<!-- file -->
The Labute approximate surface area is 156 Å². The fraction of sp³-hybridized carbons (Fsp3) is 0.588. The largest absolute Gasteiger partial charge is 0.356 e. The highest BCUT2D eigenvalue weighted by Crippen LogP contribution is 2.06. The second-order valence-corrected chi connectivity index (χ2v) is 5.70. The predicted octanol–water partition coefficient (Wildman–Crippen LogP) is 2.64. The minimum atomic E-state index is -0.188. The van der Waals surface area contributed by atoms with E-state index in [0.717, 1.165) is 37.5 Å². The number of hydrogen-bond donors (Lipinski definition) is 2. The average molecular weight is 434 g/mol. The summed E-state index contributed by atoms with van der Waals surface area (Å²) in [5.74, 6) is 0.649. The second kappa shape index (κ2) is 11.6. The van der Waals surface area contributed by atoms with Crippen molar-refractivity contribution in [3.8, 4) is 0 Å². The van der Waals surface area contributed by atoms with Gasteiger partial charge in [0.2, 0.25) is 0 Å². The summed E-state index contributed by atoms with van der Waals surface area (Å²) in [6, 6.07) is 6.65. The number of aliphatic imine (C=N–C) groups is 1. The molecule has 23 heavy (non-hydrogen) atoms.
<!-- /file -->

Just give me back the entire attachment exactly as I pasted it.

The Labute approximate surface area is 156 Å². The fraction of sp³-hybridized carbons (Fsp3) is 0.588. The largest absolute Gasteiger partial charge is 0.356 e. The highest BCUT2D eigenvalue weighted by Crippen LogP contribution is 2.06. The second-order valence-corrected chi connectivity index (χ2v) is 5.70. The predicted octanol–water partition coefficient (Wildman–Crippen LogP) is 2.64. The minimum atomic E-state index is -0.188. The van der Waals surface area contributed by atoms with E-state index in [0.717, 1.165) is 37.5 Å². The number of hydrogen-bond donors (Lipinski definition) is 2. The average molecular weight is 434 g/mol. The summed E-state index contributed by atoms with van der Waals surface area (Å²) in [5.74, 6) is 0.649. The second kappa shape index (κ2) is 11.6. The van der Waals surface area contributed by atoms with Crippen molar-refractivity contribution in [3.8, 4) is 0 Å². The van der Waals surface area contributed by atoms with Gasteiger partial charge in [0.2, 0.25) is 0 Å². The summed E-state index contributed by atoms with van der Waals surface area (Å²) in [6, 6.07) is 6.65. The number of aliphatic imine (C=N–C) groups is 1. The molecule has 23 heavy (non-hydrogen) atoms.